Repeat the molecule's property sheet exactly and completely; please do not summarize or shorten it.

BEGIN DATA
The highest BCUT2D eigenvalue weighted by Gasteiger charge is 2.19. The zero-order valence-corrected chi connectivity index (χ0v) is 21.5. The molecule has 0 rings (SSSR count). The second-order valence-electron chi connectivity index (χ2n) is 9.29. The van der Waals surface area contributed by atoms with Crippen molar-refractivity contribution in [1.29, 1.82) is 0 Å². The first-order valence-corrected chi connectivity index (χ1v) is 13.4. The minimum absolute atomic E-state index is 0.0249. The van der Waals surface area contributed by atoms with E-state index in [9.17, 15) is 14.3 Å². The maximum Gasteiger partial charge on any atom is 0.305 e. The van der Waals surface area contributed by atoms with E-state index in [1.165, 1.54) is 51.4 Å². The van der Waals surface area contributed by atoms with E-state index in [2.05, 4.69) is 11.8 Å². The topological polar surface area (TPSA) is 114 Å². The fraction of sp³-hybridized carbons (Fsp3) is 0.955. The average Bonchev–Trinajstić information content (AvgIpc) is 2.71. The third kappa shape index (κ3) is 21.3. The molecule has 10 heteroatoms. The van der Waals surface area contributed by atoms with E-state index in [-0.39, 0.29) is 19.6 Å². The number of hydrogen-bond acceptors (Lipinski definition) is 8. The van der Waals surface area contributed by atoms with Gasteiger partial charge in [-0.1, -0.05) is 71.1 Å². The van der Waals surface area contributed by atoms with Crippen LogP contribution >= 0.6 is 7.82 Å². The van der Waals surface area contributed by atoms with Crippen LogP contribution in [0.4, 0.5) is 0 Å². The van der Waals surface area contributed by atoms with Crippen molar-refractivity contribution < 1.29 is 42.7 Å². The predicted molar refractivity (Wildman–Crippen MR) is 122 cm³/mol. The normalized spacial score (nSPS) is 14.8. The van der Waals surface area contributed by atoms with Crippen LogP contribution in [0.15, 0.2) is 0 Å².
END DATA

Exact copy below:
The highest BCUT2D eigenvalue weighted by Gasteiger charge is 2.19. The zero-order valence-corrected chi connectivity index (χ0v) is 21.5. The molecule has 0 rings (SSSR count). The second-order valence-electron chi connectivity index (χ2n) is 9.29. The van der Waals surface area contributed by atoms with Crippen molar-refractivity contribution in [1.29, 1.82) is 0 Å². The first-order valence-corrected chi connectivity index (χ1v) is 13.4. The minimum absolute atomic E-state index is 0.0249. The van der Waals surface area contributed by atoms with E-state index in [9.17, 15) is 14.3 Å². The maximum Gasteiger partial charge on any atom is 0.305 e. The van der Waals surface area contributed by atoms with E-state index in [1.165, 1.54) is 51.4 Å². The van der Waals surface area contributed by atoms with E-state index in [2.05, 4.69) is 11.8 Å². The topological polar surface area (TPSA) is 114 Å². The fraction of sp³-hybridized carbons (Fsp3) is 0.955. The average Bonchev–Trinajstić information content (AvgIpc) is 2.71. The third kappa shape index (κ3) is 21.3. The molecule has 10 heteroatoms. The van der Waals surface area contributed by atoms with E-state index in [-0.39, 0.29) is 19.6 Å². The number of hydrogen-bond acceptors (Lipinski definition) is 8. The van der Waals surface area contributed by atoms with Gasteiger partial charge in [-0.1, -0.05) is 71.1 Å². The van der Waals surface area contributed by atoms with Crippen LogP contribution >= 0.6 is 7.82 Å². The van der Waals surface area contributed by atoms with Crippen LogP contribution in [0.4, 0.5) is 0 Å². The van der Waals surface area contributed by atoms with Crippen molar-refractivity contribution < 1.29 is 42.7 Å². The predicted molar refractivity (Wildman–Crippen MR) is 122 cm³/mol. The normalized spacial score (nSPS) is 14.8. The van der Waals surface area contributed by atoms with Crippen LogP contribution in [0.15, 0.2) is 0 Å².